“Socialism” is one of the most misused political terms in the world, especially in the United States. The second column of my three-part series on it was dedicated to addressing some common misconceptions. In this third and final column, I wish to answer the question I get asked most often in emails: “You keep writing about what socialism isn’t. So, what is it, then?”
As I wrote before, socialism abolishes profit, along with all other unearned income (rent and interest). Thus, it must also abolish the market economy and private companies. To be more exact, socialism abolishes private ownership over the means of production – workplaces, natural resources, and all the machines and equipment used to produce goods and services – and places them under public ownership. They become the property of society, collectively owned by all citizens so that each citizen becomes a kind of “shareholder” in the national economy. In other words, all firms and companies are placed under the collective authority of the people. The people will then be able to decide, democratically, how their new property is to be used. Socialism is economic democracy.
Since there are no separate groups of owners who may compete with each other, the socialist economy cannot be driven by markets. Instead, it is a planned economy. Every year, or every few years, people will vote to decide a new economic plan for the next period. Decisions such as the number of schools and hospitals to build, whether or not to create a high-speed rail network, the number of old factories to close and what to put in their place – all these will be made democratically by the people, instead of being left up to corporations and investment banks. There will be political parties, or something like them, campaigning for different economic plans. Some may think that healthcare should be the priority, while others would like to build green power plants, and so on.
Like all types of democracy, the economic democracy of socialism may be direct or representative. People may vote directly on economic questions – such as the next economic plan – or they may elect representatives to make decisions. The day-to-day running of factories and offices will most likely have to be left to such representatives. This is where the idea of state ownership comes in. Socialist companies may be considered to be owned by the state, in the sense that the state is elected by the people to take care of the day-to-day management of such companies.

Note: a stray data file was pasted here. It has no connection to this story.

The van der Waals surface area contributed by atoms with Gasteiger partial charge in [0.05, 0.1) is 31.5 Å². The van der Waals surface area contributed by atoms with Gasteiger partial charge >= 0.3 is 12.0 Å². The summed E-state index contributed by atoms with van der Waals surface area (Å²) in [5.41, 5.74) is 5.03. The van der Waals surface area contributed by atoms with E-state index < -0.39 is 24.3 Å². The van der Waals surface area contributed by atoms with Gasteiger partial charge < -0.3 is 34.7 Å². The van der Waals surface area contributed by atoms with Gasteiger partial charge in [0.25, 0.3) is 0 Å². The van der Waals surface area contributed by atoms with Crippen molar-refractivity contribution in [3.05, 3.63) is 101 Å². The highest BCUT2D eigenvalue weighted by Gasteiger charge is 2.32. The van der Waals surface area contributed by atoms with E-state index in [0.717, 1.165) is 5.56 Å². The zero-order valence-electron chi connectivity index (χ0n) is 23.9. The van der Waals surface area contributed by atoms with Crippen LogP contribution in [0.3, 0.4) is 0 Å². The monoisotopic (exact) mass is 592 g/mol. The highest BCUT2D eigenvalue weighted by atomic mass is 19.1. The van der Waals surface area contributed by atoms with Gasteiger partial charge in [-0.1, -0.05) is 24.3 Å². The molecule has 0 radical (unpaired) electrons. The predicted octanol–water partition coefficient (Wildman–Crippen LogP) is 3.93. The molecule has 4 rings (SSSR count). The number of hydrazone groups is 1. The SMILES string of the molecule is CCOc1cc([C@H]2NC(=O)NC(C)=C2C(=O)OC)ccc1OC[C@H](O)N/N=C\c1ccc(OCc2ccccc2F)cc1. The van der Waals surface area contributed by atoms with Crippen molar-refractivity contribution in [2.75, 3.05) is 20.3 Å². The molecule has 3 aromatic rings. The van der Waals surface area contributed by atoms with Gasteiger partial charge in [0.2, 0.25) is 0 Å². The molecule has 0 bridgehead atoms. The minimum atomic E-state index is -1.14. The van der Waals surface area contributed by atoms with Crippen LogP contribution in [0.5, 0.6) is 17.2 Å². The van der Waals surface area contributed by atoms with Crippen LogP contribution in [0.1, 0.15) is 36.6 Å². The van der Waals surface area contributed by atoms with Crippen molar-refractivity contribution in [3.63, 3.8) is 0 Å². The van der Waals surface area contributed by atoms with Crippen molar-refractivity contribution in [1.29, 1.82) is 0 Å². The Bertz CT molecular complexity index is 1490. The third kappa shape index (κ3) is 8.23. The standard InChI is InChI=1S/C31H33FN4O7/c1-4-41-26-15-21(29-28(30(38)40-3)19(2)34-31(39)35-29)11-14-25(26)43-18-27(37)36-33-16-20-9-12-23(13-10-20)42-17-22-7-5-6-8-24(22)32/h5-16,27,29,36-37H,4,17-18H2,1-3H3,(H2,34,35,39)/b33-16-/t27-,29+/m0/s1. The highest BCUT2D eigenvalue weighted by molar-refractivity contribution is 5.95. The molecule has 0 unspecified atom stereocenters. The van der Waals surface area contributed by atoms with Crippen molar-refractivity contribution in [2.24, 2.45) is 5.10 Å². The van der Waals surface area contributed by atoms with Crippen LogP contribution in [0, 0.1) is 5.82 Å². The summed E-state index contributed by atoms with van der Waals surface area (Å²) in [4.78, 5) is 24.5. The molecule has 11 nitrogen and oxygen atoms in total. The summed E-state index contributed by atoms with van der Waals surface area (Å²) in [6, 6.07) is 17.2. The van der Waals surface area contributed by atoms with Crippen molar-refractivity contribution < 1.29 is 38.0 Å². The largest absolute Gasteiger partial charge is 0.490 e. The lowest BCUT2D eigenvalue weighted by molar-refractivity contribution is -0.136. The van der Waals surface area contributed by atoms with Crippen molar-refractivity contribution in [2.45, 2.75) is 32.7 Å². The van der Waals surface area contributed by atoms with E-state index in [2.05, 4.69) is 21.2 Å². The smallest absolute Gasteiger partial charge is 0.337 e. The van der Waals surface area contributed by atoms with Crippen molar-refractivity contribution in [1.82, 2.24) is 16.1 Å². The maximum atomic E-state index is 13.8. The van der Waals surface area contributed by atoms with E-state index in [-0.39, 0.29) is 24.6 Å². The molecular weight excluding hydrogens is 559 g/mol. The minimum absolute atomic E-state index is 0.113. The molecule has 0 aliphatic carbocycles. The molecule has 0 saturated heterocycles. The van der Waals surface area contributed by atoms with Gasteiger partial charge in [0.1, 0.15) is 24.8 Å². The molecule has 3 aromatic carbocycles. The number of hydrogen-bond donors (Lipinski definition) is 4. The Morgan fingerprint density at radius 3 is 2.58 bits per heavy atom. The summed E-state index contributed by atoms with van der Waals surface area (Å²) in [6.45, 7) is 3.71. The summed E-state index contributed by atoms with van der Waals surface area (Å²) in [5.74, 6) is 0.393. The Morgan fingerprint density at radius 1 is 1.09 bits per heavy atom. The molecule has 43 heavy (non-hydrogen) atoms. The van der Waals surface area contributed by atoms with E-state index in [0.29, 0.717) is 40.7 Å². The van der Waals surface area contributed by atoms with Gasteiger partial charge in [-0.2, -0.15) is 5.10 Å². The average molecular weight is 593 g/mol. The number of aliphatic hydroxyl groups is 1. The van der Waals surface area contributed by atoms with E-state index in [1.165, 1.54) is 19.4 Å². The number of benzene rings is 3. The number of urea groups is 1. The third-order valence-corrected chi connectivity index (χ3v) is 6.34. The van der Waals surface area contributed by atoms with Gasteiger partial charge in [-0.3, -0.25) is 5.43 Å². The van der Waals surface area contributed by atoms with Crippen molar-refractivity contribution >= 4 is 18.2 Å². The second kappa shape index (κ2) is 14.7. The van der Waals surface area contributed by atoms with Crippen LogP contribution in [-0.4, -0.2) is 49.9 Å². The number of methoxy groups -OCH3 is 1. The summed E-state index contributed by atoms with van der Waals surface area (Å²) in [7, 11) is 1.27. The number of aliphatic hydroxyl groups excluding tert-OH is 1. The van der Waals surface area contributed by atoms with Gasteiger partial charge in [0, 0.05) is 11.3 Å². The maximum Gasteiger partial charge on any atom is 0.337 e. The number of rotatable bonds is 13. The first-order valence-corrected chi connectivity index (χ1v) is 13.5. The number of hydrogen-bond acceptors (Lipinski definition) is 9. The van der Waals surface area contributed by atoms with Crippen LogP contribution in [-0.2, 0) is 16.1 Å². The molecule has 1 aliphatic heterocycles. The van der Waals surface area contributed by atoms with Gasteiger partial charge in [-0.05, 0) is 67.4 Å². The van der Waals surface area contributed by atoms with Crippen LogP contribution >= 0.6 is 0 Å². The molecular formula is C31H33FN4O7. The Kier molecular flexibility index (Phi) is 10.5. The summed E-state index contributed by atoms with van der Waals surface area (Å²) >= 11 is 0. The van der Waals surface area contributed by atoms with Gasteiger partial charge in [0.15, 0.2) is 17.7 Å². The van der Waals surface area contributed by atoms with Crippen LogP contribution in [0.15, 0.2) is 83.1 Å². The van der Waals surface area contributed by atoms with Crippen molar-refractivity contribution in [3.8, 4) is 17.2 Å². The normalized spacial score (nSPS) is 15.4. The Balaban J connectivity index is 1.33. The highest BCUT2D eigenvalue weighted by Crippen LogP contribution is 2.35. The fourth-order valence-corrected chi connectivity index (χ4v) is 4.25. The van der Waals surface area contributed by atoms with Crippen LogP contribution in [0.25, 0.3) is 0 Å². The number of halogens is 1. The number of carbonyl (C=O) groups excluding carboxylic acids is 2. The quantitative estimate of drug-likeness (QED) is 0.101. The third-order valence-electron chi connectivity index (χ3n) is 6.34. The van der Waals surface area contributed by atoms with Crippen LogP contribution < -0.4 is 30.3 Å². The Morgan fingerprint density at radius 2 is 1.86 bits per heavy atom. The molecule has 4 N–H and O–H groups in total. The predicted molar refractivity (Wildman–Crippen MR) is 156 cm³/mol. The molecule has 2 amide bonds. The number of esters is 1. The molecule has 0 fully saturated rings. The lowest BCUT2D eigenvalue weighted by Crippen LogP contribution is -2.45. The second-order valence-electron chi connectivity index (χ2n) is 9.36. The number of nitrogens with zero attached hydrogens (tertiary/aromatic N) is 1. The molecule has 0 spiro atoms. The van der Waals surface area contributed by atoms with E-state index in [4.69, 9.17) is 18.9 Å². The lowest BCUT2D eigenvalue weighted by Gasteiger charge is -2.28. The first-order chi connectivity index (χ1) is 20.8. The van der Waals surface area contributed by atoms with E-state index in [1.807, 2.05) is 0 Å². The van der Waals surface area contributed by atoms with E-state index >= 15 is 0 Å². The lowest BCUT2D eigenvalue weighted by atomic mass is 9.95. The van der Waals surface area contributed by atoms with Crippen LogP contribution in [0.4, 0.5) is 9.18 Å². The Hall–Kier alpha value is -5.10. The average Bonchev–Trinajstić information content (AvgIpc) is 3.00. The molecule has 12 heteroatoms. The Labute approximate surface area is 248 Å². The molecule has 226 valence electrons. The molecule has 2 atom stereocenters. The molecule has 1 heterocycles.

It is absolutely essential that the state must be very democratic so it can be a genuine representative of the people. Elections need to be free and fair, they need to happen often, and there cannot be any private money involved. If the state does not represent the wishes of the people, then we don’t have economic democracy, so we don’t have socialism.
I mentioned the closing of old factories as a possibility. In capitalism, this means firing the workers there and creating unemployment. But in socialism, there will be no unemployment. If we have an economic plan, then we can require it to follow a rule saying that for every job eliminated somewhere, a new one must be opened somewhere else. People will be able to decide when and where to close factories and workplaces, so that such closings can be put off until we make new jobs available in the area. Contrary to popular belief, unemployment is not merely bad for the unemployed. It actually makes everyone else poorer. If a person wants to work but cannot find work, that is one person who could be helping society but isn’t. Unemployment is a waste of labor, and it is one of the greatest inefficiencies of capitalism.